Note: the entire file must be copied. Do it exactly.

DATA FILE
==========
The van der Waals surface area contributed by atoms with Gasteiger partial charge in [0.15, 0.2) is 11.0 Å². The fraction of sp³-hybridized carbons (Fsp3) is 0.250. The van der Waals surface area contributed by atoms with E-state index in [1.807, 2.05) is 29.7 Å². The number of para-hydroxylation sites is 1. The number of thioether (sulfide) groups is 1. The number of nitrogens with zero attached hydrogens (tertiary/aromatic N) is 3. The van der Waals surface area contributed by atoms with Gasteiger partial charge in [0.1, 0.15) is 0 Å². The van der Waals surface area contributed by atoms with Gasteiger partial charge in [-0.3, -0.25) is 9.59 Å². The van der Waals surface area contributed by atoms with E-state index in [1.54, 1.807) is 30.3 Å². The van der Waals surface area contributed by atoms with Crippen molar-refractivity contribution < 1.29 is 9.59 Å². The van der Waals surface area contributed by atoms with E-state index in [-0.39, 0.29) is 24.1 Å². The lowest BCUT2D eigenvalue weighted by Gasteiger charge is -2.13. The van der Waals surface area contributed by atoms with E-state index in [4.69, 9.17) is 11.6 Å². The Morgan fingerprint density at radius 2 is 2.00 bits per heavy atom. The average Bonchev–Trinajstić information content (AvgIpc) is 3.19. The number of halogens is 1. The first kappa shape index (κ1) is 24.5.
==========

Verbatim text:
The van der Waals surface area contributed by atoms with Gasteiger partial charge in [0.15, 0.2) is 11.0 Å². The fraction of sp³-hybridized carbons (Fsp3) is 0.250. The van der Waals surface area contributed by atoms with E-state index in [1.807, 2.05) is 29.7 Å². The number of para-hydroxylation sites is 1. The number of thioether (sulfide) groups is 1. The number of nitrogens with zero attached hydrogens (tertiary/aromatic N) is 3. The van der Waals surface area contributed by atoms with Gasteiger partial charge in [0.1, 0.15) is 0 Å². The van der Waals surface area contributed by atoms with Gasteiger partial charge in [-0.3, -0.25) is 9.59 Å². The van der Waals surface area contributed by atoms with E-state index in [1.54, 1.807) is 30.3 Å². The van der Waals surface area contributed by atoms with Crippen molar-refractivity contribution < 1.29 is 9.59 Å². The van der Waals surface area contributed by atoms with E-state index in [-0.39, 0.29) is 24.1 Å². The lowest BCUT2D eigenvalue weighted by Gasteiger charge is -2.13. The van der Waals surface area contributed by atoms with E-state index in [4.69, 9.17) is 11.6 Å². The Morgan fingerprint density at radius 2 is 2.00 bits per heavy atom. The average Bonchev–Trinajstić information content (AvgIpc) is 3.19. The number of halogens is 1. The first kappa shape index (κ1) is 24.5.